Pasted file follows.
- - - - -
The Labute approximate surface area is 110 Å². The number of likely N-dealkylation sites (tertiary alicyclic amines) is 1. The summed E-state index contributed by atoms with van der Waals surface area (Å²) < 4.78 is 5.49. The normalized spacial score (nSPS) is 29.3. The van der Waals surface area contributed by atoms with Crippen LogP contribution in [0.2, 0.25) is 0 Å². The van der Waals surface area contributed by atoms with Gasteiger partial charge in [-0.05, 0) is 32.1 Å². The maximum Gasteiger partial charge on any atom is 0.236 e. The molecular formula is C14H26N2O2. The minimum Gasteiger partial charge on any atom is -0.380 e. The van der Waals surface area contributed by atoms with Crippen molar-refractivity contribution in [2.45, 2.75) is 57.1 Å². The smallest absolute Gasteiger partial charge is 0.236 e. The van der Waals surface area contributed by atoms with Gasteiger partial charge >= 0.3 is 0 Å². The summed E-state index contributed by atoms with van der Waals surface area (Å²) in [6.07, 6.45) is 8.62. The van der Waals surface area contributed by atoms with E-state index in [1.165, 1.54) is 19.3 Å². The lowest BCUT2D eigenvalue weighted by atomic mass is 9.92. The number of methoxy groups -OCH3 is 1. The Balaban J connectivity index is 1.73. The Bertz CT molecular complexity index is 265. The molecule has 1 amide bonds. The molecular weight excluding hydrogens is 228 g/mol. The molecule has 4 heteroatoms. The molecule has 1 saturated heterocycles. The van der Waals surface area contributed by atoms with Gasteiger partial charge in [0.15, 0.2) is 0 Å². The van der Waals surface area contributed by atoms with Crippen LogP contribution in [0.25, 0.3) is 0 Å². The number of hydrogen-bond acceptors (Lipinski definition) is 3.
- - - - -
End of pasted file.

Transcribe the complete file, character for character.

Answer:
The Labute approximate surface area is 110 Å². The number of likely N-dealkylation sites (tertiary alicyclic amines) is 1. The summed E-state index contributed by atoms with van der Waals surface area (Å²) < 4.78 is 5.49. The normalized spacial score (nSPS) is 29.3. The van der Waals surface area contributed by atoms with Crippen LogP contribution in [0.2, 0.25) is 0 Å². The van der Waals surface area contributed by atoms with Gasteiger partial charge in [-0.05, 0) is 32.1 Å². The maximum Gasteiger partial charge on any atom is 0.236 e. The molecular formula is C14H26N2O2. The minimum Gasteiger partial charge on any atom is -0.380 e. The van der Waals surface area contributed by atoms with Crippen molar-refractivity contribution in [2.45, 2.75) is 57.1 Å². The smallest absolute Gasteiger partial charge is 0.236 e. The van der Waals surface area contributed by atoms with Gasteiger partial charge >= 0.3 is 0 Å². The summed E-state index contributed by atoms with van der Waals surface area (Å²) in [6.07, 6.45) is 8.62. The van der Waals surface area contributed by atoms with E-state index in [1.165, 1.54) is 19.3 Å². The lowest BCUT2D eigenvalue weighted by atomic mass is 9.92. The number of methoxy groups -OCH3 is 1. The Balaban J connectivity index is 1.73. The Bertz CT molecular complexity index is 265. The molecule has 1 amide bonds. The molecular weight excluding hydrogens is 228 g/mol. The molecule has 4 heteroatoms. The molecule has 1 saturated heterocycles. The van der Waals surface area contributed by atoms with Gasteiger partial charge in [0.15, 0.2) is 0 Å². The van der Waals surface area contributed by atoms with Crippen LogP contribution in [0.25, 0.3) is 0 Å². The number of hydrogen-bond acceptors (Lipinski definition) is 3.